Reboot Develop 2017 was amazing. Let’s get that out of the way first. It was by far the best conference we’ve attended so far. Looking back at the experience and attempting to answer why I felt that way, I got to thinking about what makes a great conference for an indie dev in general. Read on for some thoughts on what really matters to an indie when going to an industry event.
Before we talk about what makes for “the best” of anything, let’s add some context. People go to conferences for wildly different reasons so the conclusions I’m about to share are only relevant if you’re in a similar boat as our little studio. For Rikodu, the main reasons to go to conferences right now are:
- We are actively looking for publishers and/or investors. This is the #1 priority for Rikodu at the moment and we’re doing our best to find the right people to talk to and pitch our game.
- We are also looking for ways to increase our game’s visibility. Any kind of recognition, be it in the form of an award or some article in the press, helps further that goal.
For anybody in a similar situation, Reboot was an awesome conference. I can sum up the reasons in one single word: opportunity. For all its organizational woes (there were a few but these things always take a few editions to iron out) there was an abundance of opportunity to find what we were looking for at Reboot.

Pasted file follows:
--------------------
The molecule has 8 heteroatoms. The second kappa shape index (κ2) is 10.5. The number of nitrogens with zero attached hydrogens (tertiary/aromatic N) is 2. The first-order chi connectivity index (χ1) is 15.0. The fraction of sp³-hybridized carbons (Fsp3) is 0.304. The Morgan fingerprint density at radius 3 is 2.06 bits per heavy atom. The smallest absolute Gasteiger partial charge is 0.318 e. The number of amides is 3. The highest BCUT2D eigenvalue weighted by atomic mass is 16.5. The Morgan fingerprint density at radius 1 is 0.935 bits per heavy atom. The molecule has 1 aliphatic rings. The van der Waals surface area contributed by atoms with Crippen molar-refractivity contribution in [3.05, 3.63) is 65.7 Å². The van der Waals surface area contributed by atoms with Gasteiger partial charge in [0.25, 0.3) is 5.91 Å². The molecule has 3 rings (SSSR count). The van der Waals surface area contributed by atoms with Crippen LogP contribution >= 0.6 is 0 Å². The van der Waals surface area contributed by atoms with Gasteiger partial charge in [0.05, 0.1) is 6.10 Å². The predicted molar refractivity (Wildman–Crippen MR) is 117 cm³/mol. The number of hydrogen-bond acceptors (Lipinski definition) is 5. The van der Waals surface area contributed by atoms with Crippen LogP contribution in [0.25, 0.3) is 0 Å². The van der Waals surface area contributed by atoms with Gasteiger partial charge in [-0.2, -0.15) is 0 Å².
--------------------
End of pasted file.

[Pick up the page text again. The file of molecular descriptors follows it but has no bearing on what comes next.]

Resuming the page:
Photo by Sebastian Bularca
So if I were talking to someone who is organizing a conference (Dev-Play 2017 is not that far away) and they would ask me what I would recommend to make the conference attractive to budding indie developers like us, here’s what I’d tell them.
Attract publishers, investors and journalists
Kind of a no brainer but if you’re a developer looking for funds and exposure, these are the people you want to talk to. If I know there are publishers/investors going to a conference, I’m very inclined to attend. At Reboot I talked to no less than 10 publishers, many of them big names, and that’s not even counting Sony and Microsoft.
Having your conference in Dubrovnik certainly helps attract a good crowd. If your conference isn’t in some amazing, world-renowned location you’ll just have to get creative. Good parties? Special events? I don’t know, I just make games man! But as an organizer I hope you’ll find a way.
And hey, since you’re doing all this work to attract the right people, I hope you won’t forget to let us all know that these people will be there. Or maybe even hype up the fact that you’re focused on attracting this crowd and are actively trying to create opportunities for developer-investor meetings.
Have a good, highly visible indie showcase area